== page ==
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The Vanishing Hand: the Changing Dynamics of Industrial Capitalism

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  • Richard N. Langlois

    (University of Connecticut)

Abstract

In a series of classic works, most notably The Visible Hand (1977) and Scale and Scope (1990), Alfred Chandler focused the spotlight on the large, vertically integrated modern corporation. Put simply, Chandler’s argument is this. In the late nineteenth century, the large vertically integrated corporation emerged in the United States to replace what had been a fragmented and localized structure of production and distribution. The driving force behind this transformation was increased population and higher per-capita income, combined with lowered transportation and communications costs made possible by the spread of the railroad and telegraph. Adam Smith had predicted an increasingly fine division of labor as the response to a growing extent of the market; and, although he was actually quite vague on the organizational consequences of the division of labor, Smith was clear in his insistence on the power of the invisible hand of markets to coordinate economic activity. Chandler’s account challenges this prediction: internal or managerial coordination became necessary to coordinate the “new economy” of the late nineteenth and early twentieth centuries, and the visible hand of managerial coordination replaced the invisible hand of the market. Many would argue that the late twentieth (and now early twenty-first) centuries are witnessing a revolution at least as important as the one Chandler described. Population and income are again a driving force, but the railroad and telegraph have been replaced by the computer, telecommunications technology, and the Internet. In this epoch, Smithian forces may be outpacing Chandlerian ones. Management retains important functions, of course, including some of the same ones Chandler described. But as the central mechanism for coordinating high-throughput production, the visible hand — many would argue — is fading into a ghostly translucence. This paper is a preliminary attempt to explain why this is so — to provide some th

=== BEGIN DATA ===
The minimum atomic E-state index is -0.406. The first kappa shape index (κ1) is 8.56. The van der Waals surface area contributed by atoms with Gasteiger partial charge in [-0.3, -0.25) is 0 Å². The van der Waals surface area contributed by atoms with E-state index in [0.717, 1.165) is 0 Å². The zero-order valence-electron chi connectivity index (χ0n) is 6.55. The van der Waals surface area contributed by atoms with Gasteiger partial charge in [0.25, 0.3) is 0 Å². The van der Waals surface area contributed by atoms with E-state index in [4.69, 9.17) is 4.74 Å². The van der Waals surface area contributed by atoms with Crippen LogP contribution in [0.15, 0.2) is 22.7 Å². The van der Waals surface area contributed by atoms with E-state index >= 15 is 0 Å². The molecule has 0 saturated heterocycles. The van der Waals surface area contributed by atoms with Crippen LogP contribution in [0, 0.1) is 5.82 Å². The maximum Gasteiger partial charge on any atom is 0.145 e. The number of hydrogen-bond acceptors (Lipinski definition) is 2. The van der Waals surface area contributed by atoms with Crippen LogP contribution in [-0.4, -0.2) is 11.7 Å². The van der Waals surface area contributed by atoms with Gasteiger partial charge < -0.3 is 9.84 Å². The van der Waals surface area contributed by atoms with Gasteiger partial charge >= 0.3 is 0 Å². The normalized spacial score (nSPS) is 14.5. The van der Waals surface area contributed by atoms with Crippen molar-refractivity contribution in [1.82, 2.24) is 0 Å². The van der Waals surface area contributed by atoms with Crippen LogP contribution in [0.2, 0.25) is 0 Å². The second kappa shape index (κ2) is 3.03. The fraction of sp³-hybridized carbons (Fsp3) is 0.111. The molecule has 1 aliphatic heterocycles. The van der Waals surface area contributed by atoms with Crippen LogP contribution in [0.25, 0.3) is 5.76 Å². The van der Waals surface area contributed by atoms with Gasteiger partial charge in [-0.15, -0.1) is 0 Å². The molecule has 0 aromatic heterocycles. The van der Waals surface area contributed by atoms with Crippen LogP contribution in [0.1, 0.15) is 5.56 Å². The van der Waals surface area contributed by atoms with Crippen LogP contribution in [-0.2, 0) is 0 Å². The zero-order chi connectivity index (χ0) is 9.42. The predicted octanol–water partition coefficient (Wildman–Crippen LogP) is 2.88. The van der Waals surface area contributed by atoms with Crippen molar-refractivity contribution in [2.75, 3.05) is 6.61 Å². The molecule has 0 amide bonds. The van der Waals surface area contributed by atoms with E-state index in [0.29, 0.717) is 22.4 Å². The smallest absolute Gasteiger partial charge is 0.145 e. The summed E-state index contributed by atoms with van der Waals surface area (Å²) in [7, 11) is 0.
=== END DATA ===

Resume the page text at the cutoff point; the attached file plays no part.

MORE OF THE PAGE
(This abstract was borrowed from another version of this item.)

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Bibliographic Info

Paper provided by University of Connecticut, Department of Economics in its series Working papers with number 2002-21.

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Length: 66 pages
Date of creation: Nov 2002
Date of revision:
Publication status: Forthcoming in Industrial and Corporate Change
Handle: RePEc:uct:uconnp:2002-21

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Web page: http://www.econ.uconn.edu/
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